The key is drawing a sense of equivalence between Ukip as the crazy insurgent opposition and Labour as the flaky old spendthrift opposition, with Cameron as the only grown-up in the middle.

We saw the outline of this argument made by the Chancellor in a speech at the CBI last week. To his right, he depicted the forces of rabid anti-European Farageism, determined to pull up the drawbridge against modern civilsation. To his left, he conjured the spectre of Socialist Milibandism, itching to snuff out Britain’s enterprising spirit under a heap of taxes, price controls and clunky regulations. This configuration will be expanded into a wider general election campaign: Ukip and Labour will be presented as peddlers of different brands of snake oil, while Cameron is the only qualified physician in the house with – it will be claimed – a proven record of healing a crisis-stricken economy.

It has potential as a bid for re-election (although Labour strategists naturally insist it will unravel on contact with the reality of how meagre the rewards from a dodgy millionaire-friendly recovery will be for most people). The big problem for the Tories remains matching a theoretical appeal to the many voters who don’t trust Labour to run the economy onto actual constituencies where the arithmetic stacks up in Cameron’s favour.

In that respect, the latest batch of local election results doesn’t offer much inspiration. Not only are Ukip taking votes from the Tories, they are picking up votes of non-Tories and Labour defectors that the Tories need to recruit. Conservatives have sounded firm on immigration and eager for a European referendum, yet people who are receptive to exactly that message in principle, don’t want to hear it from Cameron. Tory MPs privately admit that on the doorstep no-one believes it. The dilemma remains much as it has been for the duration of this parliament. Cameron badly needs the votes of people who respond to Ukip’s agenda but the more his party sounds like Ukip, the less credible becomes its claim to be the sensible force of centre-hugging sound economic stewardship.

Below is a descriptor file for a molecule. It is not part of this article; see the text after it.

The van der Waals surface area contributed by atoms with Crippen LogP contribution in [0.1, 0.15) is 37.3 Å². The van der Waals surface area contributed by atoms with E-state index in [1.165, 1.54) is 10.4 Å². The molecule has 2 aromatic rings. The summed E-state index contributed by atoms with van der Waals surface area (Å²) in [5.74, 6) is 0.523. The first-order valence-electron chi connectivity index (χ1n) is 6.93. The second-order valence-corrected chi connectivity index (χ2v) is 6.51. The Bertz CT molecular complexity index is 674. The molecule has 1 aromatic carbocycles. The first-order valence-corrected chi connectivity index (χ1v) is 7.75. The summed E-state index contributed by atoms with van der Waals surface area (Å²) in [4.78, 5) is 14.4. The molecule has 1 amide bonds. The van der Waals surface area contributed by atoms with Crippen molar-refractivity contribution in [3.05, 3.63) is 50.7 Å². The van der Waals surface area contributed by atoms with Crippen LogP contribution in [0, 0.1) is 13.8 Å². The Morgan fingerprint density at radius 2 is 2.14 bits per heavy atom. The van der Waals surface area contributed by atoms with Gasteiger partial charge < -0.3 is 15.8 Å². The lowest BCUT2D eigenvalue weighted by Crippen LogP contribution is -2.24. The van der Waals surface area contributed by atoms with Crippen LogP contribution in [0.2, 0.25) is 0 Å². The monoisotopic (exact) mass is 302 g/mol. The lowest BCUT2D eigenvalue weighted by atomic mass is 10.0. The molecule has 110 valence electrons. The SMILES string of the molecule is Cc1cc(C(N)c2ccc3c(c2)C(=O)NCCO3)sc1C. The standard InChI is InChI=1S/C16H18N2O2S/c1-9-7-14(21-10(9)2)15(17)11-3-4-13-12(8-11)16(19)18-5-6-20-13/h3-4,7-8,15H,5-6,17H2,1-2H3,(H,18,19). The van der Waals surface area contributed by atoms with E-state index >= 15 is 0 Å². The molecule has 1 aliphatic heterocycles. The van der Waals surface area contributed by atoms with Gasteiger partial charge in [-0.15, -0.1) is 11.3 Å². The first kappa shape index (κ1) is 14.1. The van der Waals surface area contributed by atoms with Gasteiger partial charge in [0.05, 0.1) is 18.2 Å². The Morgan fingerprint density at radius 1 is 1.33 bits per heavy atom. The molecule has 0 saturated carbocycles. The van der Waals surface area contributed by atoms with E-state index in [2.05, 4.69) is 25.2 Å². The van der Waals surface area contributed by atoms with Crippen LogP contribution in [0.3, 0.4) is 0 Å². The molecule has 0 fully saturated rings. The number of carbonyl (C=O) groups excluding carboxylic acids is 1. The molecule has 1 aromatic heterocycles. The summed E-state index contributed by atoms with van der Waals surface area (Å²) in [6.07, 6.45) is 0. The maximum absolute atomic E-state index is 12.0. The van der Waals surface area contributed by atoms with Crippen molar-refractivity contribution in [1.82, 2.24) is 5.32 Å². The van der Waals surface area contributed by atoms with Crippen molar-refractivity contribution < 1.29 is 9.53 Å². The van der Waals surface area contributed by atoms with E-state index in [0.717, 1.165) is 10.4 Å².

In the last week of the campaign, moderate Tories were glad to see Farage put on the spot about his distaste for living in proximity to foreigners in general and Romanians in particular. Much of the research effort feeding media reports of extremist views and far-right flirtations in Ukip’s ranks has come from CCHQ. Downing Street wants Farage to be contaminated with the whiff of disreputable xenophobia, if not outright racism, but also wants it to be someone other than senior Tories saying it.

This is why it is madness for Conservative back benchers to start once again raising the prospect of a pact with Ukip and why cabinet ministers have thoroughly rejected the notion. The No10 strategy is to make Ukip look like a fringe phenomenon – a pressure valve that releases public anger and frustration in local and European polls but is unsuited to the business of serious government. (Judging by recent precedent, it is a safe assumption that somewhere in Farage’s new haul of councillors will be people with appalling comments and sinister pamphlets lurking in their back catalogues and social media profiles.)

Of course, this is all before we know the results of the European elections. Labour nerves will be calmed if Ukip do not top that poll; and rightwing Tory tempers will be all the more stoked if coming third brings no consoling humiliation for Miliband.

But, from what we have seen so far, the local poll appears to confirm what Labour strategists have been saying for years: the four-party arithmetic and the unresolved problems with the Conservative brand make it hard to see where Cameron finds enough seats to form a majority. And Labour’s pedestrian advance outside the capital appears to confirm the Downing Street  analysis, which is that the country is not turning with any enthusiasm to Ed Miliband – and the opposition look low on ammunition. Cameron may not be making obvious gains; that doesn't mean he isn't winning.

Rafael Behr is political columnist at the Guardian and former political editor of the New Statesman

Anoosh Chakelian
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“We need an anti-Conservative force”: Nick Clegg wants to work with Labour after the election